Energy bill mistakes leave consumers £270m out of pocket

7 Jun, 2016

Nearly four million energy consumers were overcharged a total of £270 million or £72 each due to billing mistakes by suppliers in the last year, according to new research from uSwitch.

Over a third (36%) of those whose supplier had made a mistake said the wrong tariff or product details had been applied. Other blunders include providers applying incorrect fees (31%), using the wrong meter reading (27%) and setting inaccurate Direct Debit amounts (24%).

Breakdown of bill error types

Energy supplier mistake Percentage of overcharged customers affected
The tariff or product details were wrong 36%
An incorrect fee was applied 31%
The charge was different to the meter reading I provided 27%
The Direct Debit was wrong 24%
My bill was muddled up with somebody else’s 23%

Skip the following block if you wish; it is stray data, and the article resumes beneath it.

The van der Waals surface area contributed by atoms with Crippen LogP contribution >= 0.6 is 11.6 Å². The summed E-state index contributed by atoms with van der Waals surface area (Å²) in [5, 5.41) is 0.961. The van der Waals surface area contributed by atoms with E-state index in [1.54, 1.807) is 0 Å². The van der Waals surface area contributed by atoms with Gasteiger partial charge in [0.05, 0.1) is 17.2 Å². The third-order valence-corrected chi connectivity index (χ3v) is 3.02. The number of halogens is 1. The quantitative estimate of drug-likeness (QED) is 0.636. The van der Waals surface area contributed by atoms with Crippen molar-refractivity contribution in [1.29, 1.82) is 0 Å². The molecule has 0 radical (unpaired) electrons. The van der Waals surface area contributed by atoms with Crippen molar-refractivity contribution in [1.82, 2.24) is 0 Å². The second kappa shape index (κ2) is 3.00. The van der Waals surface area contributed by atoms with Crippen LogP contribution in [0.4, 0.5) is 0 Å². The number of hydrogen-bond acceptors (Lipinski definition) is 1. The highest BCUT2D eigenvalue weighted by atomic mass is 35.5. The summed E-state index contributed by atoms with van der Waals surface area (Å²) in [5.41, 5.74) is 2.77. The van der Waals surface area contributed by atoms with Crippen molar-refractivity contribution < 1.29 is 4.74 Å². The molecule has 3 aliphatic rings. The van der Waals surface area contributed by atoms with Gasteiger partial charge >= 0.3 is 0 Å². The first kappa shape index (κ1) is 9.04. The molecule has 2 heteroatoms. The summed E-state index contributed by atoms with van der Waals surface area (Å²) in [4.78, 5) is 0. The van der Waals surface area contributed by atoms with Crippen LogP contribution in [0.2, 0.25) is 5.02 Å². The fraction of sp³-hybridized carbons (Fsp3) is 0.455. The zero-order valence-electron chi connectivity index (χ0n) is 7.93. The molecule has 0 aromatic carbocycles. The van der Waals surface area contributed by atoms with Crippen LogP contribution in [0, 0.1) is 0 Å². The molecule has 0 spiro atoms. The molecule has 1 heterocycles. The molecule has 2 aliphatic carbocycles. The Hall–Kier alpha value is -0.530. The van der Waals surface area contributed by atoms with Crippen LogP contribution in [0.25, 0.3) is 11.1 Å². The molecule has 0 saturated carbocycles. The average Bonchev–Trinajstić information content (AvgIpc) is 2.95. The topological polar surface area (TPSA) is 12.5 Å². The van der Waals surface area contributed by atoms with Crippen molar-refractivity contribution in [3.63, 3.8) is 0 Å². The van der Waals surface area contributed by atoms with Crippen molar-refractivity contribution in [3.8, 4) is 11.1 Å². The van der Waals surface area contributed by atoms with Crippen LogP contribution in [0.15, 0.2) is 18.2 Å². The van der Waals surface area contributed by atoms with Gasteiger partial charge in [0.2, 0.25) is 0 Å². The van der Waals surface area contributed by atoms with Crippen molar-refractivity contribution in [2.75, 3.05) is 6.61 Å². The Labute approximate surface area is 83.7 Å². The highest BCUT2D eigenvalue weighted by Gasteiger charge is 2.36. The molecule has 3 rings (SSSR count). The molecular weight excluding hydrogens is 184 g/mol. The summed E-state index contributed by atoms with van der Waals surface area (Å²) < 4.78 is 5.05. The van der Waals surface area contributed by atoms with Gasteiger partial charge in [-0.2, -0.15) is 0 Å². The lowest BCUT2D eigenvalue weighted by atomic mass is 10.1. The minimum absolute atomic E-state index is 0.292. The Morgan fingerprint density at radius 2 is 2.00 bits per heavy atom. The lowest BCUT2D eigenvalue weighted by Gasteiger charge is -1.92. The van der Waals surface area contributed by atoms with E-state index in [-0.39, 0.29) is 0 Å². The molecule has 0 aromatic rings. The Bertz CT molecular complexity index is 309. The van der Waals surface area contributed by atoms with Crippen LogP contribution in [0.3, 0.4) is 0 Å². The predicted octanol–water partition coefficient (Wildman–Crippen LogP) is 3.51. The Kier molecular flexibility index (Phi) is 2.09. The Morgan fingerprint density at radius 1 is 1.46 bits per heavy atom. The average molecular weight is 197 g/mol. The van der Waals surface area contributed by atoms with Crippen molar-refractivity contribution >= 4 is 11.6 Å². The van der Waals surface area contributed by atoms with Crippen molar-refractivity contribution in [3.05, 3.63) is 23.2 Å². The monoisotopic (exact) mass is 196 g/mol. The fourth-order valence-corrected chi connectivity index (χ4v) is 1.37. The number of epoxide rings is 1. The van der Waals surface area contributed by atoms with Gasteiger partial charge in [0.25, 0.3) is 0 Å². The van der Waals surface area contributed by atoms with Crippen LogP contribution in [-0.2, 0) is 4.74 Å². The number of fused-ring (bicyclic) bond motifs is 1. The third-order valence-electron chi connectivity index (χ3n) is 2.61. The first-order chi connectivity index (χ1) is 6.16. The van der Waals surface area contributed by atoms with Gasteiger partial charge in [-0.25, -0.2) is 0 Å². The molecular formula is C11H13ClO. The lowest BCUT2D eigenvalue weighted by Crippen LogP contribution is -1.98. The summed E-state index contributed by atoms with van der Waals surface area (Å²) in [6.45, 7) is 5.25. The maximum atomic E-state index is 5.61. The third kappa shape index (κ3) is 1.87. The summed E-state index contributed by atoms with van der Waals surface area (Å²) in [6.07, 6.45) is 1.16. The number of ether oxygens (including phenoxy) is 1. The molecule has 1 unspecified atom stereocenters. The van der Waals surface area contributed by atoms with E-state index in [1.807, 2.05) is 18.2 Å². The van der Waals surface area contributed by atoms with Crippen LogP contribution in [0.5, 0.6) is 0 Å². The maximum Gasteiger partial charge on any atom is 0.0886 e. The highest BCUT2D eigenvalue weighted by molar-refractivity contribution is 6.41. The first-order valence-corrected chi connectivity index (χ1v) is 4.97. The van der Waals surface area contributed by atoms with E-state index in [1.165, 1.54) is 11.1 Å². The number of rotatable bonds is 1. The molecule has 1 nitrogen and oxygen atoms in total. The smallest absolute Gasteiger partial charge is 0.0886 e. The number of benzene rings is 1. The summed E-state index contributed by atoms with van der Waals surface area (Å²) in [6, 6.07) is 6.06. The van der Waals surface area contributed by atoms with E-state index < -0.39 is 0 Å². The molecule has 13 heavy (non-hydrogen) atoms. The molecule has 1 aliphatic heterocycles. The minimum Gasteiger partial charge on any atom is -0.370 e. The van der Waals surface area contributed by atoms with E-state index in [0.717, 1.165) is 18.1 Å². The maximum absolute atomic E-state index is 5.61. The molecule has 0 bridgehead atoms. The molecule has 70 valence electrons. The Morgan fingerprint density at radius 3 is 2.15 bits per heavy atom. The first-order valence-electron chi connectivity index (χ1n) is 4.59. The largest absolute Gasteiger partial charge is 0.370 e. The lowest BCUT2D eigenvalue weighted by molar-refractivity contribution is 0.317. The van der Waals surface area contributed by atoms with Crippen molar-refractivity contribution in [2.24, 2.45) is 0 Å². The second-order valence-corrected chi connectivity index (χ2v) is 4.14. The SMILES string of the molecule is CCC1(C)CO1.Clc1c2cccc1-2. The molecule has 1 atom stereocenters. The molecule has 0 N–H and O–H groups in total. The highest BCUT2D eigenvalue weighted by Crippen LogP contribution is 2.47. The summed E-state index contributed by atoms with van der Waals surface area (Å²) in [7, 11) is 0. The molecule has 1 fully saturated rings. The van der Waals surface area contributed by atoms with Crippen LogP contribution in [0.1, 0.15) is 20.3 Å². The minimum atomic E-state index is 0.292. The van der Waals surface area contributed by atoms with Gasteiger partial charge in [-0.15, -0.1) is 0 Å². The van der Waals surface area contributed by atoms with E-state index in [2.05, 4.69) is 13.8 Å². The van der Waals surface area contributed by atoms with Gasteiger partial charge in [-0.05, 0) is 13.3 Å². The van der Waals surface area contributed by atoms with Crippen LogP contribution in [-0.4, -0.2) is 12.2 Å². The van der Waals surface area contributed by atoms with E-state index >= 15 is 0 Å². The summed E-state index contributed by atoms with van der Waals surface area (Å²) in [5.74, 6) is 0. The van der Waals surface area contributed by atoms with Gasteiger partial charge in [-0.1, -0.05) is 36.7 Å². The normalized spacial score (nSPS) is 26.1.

I was charged twice for the same product 21%
The bill didn’t add up correctly 19%
A special offer or discount wasn’t applied 14%

Source: survey, May 2016

Not only are billing blunders hitting consumers’ pockets, but also their time. Nearly a fifth (19%) waited between one and two months before the issue was resolved, with more than one in ten (12%) waiting over two months. Worse still, nearly one in ten (9%) consumers who were overcharged as a result of a mistake are yet to receive any money back from their supplier[3].

A spokesman for uSwitch said: “Consumers have a right to expect correct bills. It’s unacceptable in this day and age that customers are picking up the cost of suppliers’ mistakes. Households are already trying to cope with the high cost of energy and can’t afford the additional cost of simple blunders.

“Accurate bills are essential if consumers stand any hope of taking control of their energy use and spend. Recent upgrades by some suppliers to billing systems have resulted in teething problems, but today’s figures show there’s still more for the industry to do.

“We urge customers to always check their bills carefully, and speak immediately to their supplier if they think they have been short-changed. Consumers should also always provide up to date meter readings to avoid estimated bills, and check that the figure they provided has been used.”